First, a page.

NASA’s Terra satellite flew over Tropical Storm Chanthu as it continued moving past the big island of Japan and staying to the east of the country.
On August 15 at 11:00 a.m. EDT (15:00 UTC) the Joint Typhoon Warning Center (JTWC) indicated that Chanthu was located about 424 nautical miles south-southeast of Yokosuka, Japan, near 29.6 degrees north latitude and 143.3 degrees east longitude.
Chanthu was moving to the north-northwest. Maximum sustained winds were near 46 mph (40 knots/74 kph). Slight intensification is forecast.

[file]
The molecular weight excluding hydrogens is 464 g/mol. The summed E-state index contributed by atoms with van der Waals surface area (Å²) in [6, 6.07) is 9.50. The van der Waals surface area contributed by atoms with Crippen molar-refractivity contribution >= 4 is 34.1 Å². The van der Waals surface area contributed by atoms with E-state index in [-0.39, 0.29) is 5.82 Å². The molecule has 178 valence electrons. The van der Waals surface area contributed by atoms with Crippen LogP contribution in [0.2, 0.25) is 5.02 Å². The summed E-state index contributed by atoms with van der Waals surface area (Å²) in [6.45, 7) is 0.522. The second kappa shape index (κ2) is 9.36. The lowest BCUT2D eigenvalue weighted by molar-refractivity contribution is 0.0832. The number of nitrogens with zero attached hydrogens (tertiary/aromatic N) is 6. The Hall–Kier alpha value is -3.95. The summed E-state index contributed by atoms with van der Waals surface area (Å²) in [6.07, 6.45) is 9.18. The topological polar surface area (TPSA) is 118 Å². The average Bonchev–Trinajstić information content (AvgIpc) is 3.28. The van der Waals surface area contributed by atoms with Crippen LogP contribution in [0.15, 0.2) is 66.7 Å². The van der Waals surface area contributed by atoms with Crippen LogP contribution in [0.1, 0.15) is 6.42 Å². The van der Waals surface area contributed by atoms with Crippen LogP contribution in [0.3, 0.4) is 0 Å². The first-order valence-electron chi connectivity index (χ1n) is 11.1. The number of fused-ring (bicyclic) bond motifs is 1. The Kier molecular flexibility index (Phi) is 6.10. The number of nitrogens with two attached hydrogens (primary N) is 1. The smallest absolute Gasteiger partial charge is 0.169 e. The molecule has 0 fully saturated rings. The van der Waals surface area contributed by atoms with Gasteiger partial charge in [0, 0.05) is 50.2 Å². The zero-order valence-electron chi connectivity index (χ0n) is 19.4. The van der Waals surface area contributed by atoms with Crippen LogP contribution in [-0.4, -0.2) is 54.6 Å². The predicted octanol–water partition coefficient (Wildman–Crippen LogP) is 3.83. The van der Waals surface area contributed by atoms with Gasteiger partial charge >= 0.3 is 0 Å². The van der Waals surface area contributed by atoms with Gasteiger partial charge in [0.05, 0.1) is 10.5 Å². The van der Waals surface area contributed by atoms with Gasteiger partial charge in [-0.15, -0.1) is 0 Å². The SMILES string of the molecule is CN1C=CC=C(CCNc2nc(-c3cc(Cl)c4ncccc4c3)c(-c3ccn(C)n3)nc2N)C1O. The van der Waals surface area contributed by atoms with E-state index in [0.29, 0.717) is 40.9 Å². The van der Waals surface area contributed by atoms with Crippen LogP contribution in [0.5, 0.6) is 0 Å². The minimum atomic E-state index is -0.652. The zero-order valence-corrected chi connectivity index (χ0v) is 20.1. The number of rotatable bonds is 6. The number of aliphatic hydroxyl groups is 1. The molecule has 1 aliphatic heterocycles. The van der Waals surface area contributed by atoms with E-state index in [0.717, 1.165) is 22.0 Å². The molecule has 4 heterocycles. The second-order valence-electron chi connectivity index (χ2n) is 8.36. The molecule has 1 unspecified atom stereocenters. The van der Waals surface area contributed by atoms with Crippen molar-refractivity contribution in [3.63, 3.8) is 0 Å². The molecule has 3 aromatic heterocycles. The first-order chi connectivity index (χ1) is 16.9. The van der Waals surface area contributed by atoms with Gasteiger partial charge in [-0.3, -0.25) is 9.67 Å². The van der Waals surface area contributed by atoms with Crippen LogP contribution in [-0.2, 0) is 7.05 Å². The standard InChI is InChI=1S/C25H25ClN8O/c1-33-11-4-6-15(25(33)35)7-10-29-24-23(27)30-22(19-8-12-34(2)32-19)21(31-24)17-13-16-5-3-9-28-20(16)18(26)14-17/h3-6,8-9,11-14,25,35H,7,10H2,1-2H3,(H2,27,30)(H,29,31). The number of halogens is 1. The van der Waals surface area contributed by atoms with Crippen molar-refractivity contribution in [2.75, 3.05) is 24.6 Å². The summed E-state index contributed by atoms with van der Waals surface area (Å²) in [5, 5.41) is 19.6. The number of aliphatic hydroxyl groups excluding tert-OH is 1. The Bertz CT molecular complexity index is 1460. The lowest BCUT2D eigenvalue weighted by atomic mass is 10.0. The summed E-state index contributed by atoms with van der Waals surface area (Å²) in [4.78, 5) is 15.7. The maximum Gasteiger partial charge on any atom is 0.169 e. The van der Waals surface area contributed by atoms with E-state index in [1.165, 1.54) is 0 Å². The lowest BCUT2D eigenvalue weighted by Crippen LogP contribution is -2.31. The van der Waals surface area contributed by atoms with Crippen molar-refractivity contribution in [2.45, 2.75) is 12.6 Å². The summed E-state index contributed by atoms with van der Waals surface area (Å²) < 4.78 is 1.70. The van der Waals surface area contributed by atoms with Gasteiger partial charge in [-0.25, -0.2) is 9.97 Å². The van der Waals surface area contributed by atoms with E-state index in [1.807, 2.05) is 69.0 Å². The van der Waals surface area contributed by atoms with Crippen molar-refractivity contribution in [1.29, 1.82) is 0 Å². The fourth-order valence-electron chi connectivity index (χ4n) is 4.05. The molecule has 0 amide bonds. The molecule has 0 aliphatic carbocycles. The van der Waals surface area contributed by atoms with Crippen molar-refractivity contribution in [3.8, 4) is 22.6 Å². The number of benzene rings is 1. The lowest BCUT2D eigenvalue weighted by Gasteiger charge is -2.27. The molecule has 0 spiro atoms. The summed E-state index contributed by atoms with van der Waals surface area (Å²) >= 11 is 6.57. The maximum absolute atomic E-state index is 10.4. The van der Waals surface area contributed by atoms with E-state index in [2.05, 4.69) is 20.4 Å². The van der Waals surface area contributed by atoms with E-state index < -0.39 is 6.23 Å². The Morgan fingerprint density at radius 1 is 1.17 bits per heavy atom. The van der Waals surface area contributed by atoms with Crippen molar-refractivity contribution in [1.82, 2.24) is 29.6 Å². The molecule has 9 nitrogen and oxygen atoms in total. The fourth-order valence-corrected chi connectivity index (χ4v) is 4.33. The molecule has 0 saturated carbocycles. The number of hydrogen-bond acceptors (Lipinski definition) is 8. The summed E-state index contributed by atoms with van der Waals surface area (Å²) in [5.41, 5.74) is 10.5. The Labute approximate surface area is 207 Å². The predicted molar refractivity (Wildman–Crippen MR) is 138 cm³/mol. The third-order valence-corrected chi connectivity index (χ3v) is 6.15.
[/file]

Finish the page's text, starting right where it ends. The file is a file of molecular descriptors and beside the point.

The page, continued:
On August 15 the Moderate Resolution Imaging Spectroradiometer aboard NASA’s Terra satellite captured a visible image of Tropical Storm Chanthu when it was east of the big island of Japan.
The strongest thunderstorms appeared in a band north and northwest of the center of circulation. Fragmented bands of thunderstorms wrapped into the low-level center from the south and east.
Chanthu was previously known as Tropical depression 09W. Island, Japan on Aug. 13.
JTWC forecasts Chanthu to track north, and skirt the northeastern coast of the big island, then make landfall on Aug. 17 in south central Hokkaido, Japan’s northern most island.
Source: News on Japan (phys.org) Image: NHK